A crazed cannabis user who threw a baby out of a window in Luton was today jailed for life.
Sean Ziemelis, 31, had gouged the baby’s eyes and tried to strangle it before dangling the terrified infant out of the first floor flat.
Neighbours, who had been woken in the early hours, gathered under the window of a flat in a house in Luton and shouted to him to stop.
Prosecutor James Lofthouse told Luton crown court that Ziemelis dangled the baby for two minutes before throwing the tot away from the group below. One man moved and miraculously caught the baby by its legs.
Miraculously the baby, who cannot be identified, suffered only superficial injuries: redness to eyes, swelling to the head and cuts to the cheek and eyelid.
Mr Lofthouse said there were concerns about Ziemelis’ behaviour after he had taken cannabis the previous night. He had been discovered with his genitals out on top of a dog in an alleway.
Then at 2am on August 1 last year the child’s mother found Ziemelis with his thumbs in the eyes of the baby. When she screamed for help he started to strangle the child.
Ziemelis produced a knife and when he was hit with a piece of wood by the grandmother of the infant he threw that woman across the room before punching the mother until she fell in and out of consciousness.
The prosecutor went on: “He picked up (the baby) and dangled it out of window of the first floor flat for a couple of minutes. A crowd had gathered because of the commotion. People were shouting not to hurt the baby.
“He threw the baby to the left, away from the people as if he did not want them to catch it, but the baby was caught.”
Ziemelis then bit the mother’s toe before throwing her out of the window. Her fall was broken because the onlookers had placed bins underneath the window. She suffered cuts, bruises and a loose tooth.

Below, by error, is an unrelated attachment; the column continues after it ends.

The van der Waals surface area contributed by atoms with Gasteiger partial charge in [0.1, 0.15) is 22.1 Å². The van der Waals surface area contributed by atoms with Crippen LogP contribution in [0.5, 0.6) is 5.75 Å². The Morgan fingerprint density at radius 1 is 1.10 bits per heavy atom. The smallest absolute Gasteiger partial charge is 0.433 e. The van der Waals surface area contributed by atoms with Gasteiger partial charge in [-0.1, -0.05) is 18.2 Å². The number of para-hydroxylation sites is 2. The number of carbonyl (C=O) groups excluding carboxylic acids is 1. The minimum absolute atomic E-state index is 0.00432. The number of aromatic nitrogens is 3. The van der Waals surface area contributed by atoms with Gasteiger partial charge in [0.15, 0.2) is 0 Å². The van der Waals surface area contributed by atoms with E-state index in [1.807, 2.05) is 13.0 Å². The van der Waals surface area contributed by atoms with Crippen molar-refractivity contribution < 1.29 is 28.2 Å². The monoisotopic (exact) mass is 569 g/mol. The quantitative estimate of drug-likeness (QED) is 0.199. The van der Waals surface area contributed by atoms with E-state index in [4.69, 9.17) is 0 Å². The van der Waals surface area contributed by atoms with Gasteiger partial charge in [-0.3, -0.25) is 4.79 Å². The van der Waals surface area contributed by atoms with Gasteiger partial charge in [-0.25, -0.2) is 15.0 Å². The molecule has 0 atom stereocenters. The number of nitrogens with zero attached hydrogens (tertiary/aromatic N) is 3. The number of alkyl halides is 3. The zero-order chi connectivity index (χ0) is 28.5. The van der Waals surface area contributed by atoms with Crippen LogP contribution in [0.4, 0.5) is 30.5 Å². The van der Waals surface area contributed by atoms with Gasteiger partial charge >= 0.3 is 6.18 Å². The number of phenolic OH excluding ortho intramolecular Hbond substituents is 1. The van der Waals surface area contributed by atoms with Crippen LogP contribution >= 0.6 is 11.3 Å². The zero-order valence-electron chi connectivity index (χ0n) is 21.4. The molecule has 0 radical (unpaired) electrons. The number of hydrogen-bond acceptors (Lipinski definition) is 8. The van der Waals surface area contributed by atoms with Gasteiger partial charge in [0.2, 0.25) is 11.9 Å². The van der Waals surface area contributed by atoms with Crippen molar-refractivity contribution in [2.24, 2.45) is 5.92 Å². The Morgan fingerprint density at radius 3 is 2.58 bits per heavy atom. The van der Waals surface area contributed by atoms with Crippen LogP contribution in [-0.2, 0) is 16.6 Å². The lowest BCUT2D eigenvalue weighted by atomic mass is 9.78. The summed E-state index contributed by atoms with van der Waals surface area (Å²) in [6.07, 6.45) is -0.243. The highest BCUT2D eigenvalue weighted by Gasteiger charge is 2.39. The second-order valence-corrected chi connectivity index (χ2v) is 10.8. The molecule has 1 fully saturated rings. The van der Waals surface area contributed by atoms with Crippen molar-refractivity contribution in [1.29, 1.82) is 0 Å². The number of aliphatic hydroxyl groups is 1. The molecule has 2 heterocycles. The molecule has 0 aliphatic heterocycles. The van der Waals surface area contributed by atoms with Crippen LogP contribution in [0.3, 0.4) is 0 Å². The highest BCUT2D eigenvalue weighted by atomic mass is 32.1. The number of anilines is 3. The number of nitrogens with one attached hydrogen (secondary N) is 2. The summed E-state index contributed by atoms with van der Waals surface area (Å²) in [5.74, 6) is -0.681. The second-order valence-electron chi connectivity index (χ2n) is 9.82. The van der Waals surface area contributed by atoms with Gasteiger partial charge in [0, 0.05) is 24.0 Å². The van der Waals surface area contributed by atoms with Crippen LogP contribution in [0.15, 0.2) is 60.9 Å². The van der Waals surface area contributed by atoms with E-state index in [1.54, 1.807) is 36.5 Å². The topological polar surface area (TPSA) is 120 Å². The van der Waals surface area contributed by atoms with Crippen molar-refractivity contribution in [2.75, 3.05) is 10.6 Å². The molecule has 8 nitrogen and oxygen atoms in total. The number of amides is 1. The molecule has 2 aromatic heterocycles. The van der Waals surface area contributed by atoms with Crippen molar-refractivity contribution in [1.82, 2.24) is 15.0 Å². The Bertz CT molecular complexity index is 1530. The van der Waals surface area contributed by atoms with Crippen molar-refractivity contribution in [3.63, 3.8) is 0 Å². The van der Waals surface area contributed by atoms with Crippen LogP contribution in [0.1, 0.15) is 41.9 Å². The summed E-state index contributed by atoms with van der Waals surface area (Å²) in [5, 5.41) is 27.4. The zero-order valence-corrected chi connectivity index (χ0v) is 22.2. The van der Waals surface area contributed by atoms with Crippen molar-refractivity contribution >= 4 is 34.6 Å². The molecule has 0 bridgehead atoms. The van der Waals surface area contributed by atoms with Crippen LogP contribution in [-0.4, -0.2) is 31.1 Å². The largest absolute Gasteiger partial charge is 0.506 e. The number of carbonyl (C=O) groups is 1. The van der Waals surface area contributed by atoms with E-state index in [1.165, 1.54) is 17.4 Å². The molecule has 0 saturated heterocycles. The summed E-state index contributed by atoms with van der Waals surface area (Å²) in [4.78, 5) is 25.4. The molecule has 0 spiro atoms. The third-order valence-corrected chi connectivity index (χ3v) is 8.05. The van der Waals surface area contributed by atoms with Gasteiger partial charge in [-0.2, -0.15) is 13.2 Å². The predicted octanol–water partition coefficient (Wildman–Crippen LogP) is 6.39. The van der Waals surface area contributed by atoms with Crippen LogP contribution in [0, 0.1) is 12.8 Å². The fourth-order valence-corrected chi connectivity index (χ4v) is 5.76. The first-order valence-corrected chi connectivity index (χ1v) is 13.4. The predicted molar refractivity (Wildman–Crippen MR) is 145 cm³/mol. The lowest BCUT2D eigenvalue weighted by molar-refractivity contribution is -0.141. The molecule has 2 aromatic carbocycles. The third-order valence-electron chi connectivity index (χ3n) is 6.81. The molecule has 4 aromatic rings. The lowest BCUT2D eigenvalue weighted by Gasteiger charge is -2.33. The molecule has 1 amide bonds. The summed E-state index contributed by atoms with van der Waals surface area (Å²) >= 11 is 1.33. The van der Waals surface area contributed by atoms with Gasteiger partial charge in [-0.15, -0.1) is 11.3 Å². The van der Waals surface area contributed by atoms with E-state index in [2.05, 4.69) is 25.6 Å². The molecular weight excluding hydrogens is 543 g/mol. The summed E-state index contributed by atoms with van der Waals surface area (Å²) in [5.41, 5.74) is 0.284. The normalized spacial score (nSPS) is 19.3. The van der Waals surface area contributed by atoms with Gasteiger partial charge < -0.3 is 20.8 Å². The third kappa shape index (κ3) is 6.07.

Members of the public climbed onto the bins and dragged Ziemelis out of the window. He was attacked with fists and bottles.
Ziemelis appeared for sentence having pleaded guilty to attempted murder, two charges of causing actual bodily harm and one of common assault.
Psychiatrist Dr David Baird, from Brockfield House Mental Health Unit, told the judge: “My view is that should Mr Ziemelis smoke cannabis he would be at risk of causing serious harm to the public. Should he not use cannabis or other drugs the risk would be much lower.”
Dr Baird said once his treatment is finished at Brockfield House it could be managed in a prison. Ziemelis had twice been admitted to hospital previously under the Mental Health Act in 2006 and 2010.
Defending, David Smithet said: “He does not remember what happened, but accepts he will have a long sentence and receive treatment.”
Judge Richard Foster passed a life sentence with a minimum term of 12 years. He made a ‘hybrid order” which means he will continue to be treated under the Mental Health Act at Brockfield House.
The judge told him: “When that order comes to an end you will be returned to prison. You will only be released when parole board say you are safe. It might be you are never released from custody.”
He said he had “displayed psychotic symptoms and episodes due to cannabis misuse.”
The judge went on: “I do not need a professional to tell me you are dangerous. Anyone who could do that to a child is dangerous. The appropriate sentence is life imprisonment. Any other sentence would not be adequate to reflect what happened.”
Speaking after the sentence, Detective Constable Louise Granger, said: “This is one of the most shocking incidents that I have seen in the whole of my career, and incredibly traumatic for all those involved.
“Ziemelis is clearly a very dangerous individual and I’m glad that he has received such a severe sentence which reflects his horrendous actions from that evening.
“It is only thanks to the actions of a member of the public that the baby is still alive today.”